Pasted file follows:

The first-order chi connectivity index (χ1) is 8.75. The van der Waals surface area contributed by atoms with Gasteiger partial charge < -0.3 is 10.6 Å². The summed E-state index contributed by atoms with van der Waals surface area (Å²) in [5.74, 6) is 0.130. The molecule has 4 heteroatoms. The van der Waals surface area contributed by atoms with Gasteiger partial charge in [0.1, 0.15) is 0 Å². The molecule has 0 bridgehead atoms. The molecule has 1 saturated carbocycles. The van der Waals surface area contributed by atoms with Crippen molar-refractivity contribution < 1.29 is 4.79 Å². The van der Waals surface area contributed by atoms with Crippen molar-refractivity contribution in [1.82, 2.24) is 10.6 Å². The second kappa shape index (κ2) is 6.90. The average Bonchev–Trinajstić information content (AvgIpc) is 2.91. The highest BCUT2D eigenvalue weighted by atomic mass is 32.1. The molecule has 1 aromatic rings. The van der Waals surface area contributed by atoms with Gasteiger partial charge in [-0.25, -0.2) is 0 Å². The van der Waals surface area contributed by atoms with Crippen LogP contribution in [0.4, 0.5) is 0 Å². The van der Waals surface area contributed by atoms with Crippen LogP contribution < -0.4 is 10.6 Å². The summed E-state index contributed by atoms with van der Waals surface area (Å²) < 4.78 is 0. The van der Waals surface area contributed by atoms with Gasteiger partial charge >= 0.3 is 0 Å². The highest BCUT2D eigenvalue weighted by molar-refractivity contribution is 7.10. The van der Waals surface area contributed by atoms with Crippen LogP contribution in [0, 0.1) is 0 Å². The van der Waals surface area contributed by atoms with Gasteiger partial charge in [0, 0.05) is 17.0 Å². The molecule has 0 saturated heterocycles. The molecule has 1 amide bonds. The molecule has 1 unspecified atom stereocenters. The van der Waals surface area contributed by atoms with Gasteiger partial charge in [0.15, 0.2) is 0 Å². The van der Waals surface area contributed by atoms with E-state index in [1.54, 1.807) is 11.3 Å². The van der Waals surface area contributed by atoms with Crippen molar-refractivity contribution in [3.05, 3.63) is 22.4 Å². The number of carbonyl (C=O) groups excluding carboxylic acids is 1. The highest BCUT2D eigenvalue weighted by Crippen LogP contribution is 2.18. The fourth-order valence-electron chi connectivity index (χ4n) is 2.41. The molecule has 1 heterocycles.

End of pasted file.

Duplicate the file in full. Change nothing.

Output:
The first-order chi connectivity index (χ1) is 8.75. The van der Waals surface area contributed by atoms with Gasteiger partial charge < -0.3 is 10.6 Å². The summed E-state index contributed by atoms with van der Waals surface area (Å²) in [5.74, 6) is 0.130. The molecule has 4 heteroatoms. The van der Waals surface area contributed by atoms with Gasteiger partial charge in [0.1, 0.15) is 0 Å². The molecule has 0 bridgehead atoms. The molecule has 1 saturated carbocycles. The van der Waals surface area contributed by atoms with Crippen molar-refractivity contribution < 1.29 is 4.79 Å². The van der Waals surface area contributed by atoms with Crippen molar-refractivity contribution in [1.82, 2.24) is 10.6 Å². The second kappa shape index (κ2) is 6.90. The average Bonchev–Trinajstić information content (AvgIpc) is 2.91. The highest BCUT2D eigenvalue weighted by atomic mass is 32.1. The molecule has 1 aromatic rings. The van der Waals surface area contributed by atoms with Gasteiger partial charge in [-0.25, -0.2) is 0 Å². The van der Waals surface area contributed by atoms with Crippen LogP contribution in [0.4, 0.5) is 0 Å². The van der Waals surface area contributed by atoms with Crippen LogP contribution < -0.4 is 10.6 Å². The summed E-state index contributed by atoms with van der Waals surface area (Å²) < 4.78 is 0. The van der Waals surface area contributed by atoms with Gasteiger partial charge >= 0.3 is 0 Å². The highest BCUT2D eigenvalue weighted by molar-refractivity contribution is 7.10. The van der Waals surface area contributed by atoms with Crippen LogP contribution in [0, 0.1) is 0 Å². The van der Waals surface area contributed by atoms with Gasteiger partial charge in [0, 0.05) is 17.0 Å². The molecule has 0 saturated heterocycles. The molecule has 1 amide bonds. The molecule has 1 unspecified atom stereocenters. The van der Waals surface area contributed by atoms with Gasteiger partial charge in [0.15, 0.2) is 0 Å². The van der Waals surface area contributed by atoms with E-state index in [1.54, 1.807) is 11.3 Å². The van der Waals surface area contributed by atoms with Crippen molar-refractivity contribution in [3.05, 3.63) is 22.4 Å². The number of carbonyl (C=O) groups excluding carboxylic acids is 1. The highest BCUT2D eigenvalue weighted by Crippen LogP contribution is 2.18. The fourth-order valence-electron chi connectivity index (χ4n) is 2.41. The molecule has 1 heterocycles.